from peer review bodies, third-party payers (both governmental and non-governmental), outside billing and computer services, and government, but from employers, insurers, and others who use health care information for non-health care purposes.
When information from patient records is disclosed by a provider—whether with or without the patient's consent—it is extremely difficult to control redisclosure of the information effectively, even though confidentiality agreements and notices are still advisable. Furthermore, when patient records are computerized, they can easily be transmitted across state lines, limiting the ability of any one state to protect the privacy of its citizens.
To the extent that patients and providers are aware that computer-based patient records increase the threat to patient privacy, they may be unwilling to provide or record complete information in the patient record, particularly with regard to sensitive matters, such as abortions, AIDS (acquired immune deficiency syndrome), psychiatric problems, and drug or alcohol abuse. Thus, the lack of adequate, uniform, national protection of patient privacy with respect to patient records may hinder full development of computer-based patient record systems.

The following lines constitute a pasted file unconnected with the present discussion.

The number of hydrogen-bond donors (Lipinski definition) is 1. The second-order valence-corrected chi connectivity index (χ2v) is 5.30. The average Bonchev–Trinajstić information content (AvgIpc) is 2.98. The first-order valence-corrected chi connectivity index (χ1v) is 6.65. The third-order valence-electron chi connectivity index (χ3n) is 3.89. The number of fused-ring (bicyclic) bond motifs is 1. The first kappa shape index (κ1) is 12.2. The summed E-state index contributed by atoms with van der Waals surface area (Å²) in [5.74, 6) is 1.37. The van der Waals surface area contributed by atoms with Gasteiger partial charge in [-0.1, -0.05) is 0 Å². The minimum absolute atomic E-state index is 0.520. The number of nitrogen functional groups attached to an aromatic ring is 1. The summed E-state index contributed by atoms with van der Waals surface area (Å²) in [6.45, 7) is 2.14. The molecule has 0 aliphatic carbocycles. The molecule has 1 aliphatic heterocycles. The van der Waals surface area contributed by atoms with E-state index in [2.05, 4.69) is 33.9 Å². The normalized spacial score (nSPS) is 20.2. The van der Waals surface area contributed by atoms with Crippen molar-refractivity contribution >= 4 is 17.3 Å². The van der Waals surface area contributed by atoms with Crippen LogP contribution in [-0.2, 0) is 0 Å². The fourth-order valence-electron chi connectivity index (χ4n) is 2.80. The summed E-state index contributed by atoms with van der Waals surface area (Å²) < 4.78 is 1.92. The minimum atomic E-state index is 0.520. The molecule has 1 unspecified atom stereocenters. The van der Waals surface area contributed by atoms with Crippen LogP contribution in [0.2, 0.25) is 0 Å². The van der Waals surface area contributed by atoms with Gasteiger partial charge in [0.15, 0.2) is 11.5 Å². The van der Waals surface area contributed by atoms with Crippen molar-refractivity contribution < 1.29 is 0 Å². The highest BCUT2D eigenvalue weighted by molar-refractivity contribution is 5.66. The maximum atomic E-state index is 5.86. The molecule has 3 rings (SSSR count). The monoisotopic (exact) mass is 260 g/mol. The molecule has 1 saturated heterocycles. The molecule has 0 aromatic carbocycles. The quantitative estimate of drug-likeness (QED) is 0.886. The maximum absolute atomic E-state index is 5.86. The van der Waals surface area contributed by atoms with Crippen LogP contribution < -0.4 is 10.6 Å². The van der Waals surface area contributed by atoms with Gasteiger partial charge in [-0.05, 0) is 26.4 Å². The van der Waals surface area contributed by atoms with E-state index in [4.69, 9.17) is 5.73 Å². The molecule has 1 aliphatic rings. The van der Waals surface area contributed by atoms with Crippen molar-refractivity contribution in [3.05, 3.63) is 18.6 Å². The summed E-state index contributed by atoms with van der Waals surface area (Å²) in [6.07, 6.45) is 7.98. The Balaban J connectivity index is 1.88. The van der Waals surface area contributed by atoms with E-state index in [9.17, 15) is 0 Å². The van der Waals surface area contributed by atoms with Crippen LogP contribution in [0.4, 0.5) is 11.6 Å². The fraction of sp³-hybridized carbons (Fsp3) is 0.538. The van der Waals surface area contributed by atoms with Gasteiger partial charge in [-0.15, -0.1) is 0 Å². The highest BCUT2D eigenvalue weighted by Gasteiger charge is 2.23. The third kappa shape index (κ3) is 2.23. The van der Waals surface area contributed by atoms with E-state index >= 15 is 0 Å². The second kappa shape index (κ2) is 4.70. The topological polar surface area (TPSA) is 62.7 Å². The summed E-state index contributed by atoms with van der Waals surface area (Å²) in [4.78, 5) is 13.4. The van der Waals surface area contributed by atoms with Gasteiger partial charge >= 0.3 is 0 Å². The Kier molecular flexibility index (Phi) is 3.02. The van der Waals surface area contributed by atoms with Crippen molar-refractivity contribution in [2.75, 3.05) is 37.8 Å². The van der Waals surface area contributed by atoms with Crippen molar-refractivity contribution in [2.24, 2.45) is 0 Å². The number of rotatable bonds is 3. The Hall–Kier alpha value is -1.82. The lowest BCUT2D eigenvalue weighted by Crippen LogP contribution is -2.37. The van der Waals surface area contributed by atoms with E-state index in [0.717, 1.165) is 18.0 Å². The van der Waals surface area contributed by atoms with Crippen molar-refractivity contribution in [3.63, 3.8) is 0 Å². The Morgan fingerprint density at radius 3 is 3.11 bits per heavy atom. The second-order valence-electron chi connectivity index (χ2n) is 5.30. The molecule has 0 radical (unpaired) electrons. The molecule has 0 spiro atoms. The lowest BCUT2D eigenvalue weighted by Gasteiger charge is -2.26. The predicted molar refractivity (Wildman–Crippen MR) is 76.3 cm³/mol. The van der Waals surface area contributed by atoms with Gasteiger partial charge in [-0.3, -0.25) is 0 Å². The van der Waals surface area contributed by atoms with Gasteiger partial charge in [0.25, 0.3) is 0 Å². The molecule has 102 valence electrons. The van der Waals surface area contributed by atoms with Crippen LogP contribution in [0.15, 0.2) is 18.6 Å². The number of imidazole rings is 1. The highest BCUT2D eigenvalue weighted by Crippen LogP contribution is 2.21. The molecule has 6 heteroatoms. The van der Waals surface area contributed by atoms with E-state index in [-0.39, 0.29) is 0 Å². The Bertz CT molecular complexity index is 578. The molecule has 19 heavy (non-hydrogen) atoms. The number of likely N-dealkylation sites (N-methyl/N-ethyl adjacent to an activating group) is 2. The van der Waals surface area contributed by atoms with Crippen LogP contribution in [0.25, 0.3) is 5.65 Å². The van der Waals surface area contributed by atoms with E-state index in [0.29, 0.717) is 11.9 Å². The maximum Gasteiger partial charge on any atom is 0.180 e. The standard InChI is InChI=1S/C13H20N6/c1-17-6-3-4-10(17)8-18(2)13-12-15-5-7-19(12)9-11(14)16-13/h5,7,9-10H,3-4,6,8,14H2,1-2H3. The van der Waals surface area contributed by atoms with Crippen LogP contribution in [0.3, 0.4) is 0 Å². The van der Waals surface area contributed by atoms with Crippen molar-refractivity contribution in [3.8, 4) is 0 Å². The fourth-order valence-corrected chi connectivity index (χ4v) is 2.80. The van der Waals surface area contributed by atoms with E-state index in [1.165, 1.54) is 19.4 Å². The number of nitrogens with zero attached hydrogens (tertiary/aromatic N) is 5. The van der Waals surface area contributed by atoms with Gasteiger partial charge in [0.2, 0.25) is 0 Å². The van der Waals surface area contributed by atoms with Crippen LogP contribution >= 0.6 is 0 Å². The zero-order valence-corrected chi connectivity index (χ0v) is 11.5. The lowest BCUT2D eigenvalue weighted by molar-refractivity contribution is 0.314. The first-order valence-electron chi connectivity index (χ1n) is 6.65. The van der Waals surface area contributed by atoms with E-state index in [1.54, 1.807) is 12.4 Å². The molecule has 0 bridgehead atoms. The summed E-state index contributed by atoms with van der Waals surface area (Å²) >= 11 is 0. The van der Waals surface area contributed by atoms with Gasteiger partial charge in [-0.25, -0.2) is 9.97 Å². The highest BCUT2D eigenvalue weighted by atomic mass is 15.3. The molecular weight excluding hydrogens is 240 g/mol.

Most states expressly allow a patient or a patient's authorized representative to inspect and copy the patient's hospital records.35 Rights of access to health records maintained by physicians and other individual health care providers may not always be clear.
Before records become available, the person seeking access typically must request such access in writing from the provider and pay reasonable clerical costs. A few states grant patients the right to review their hospital records only after discharge.36
Many states permit providers to refuse to grant a patient's request for disclosure where psychiatric records are involved and where release of the information would be detrimental to the patient's mental health or general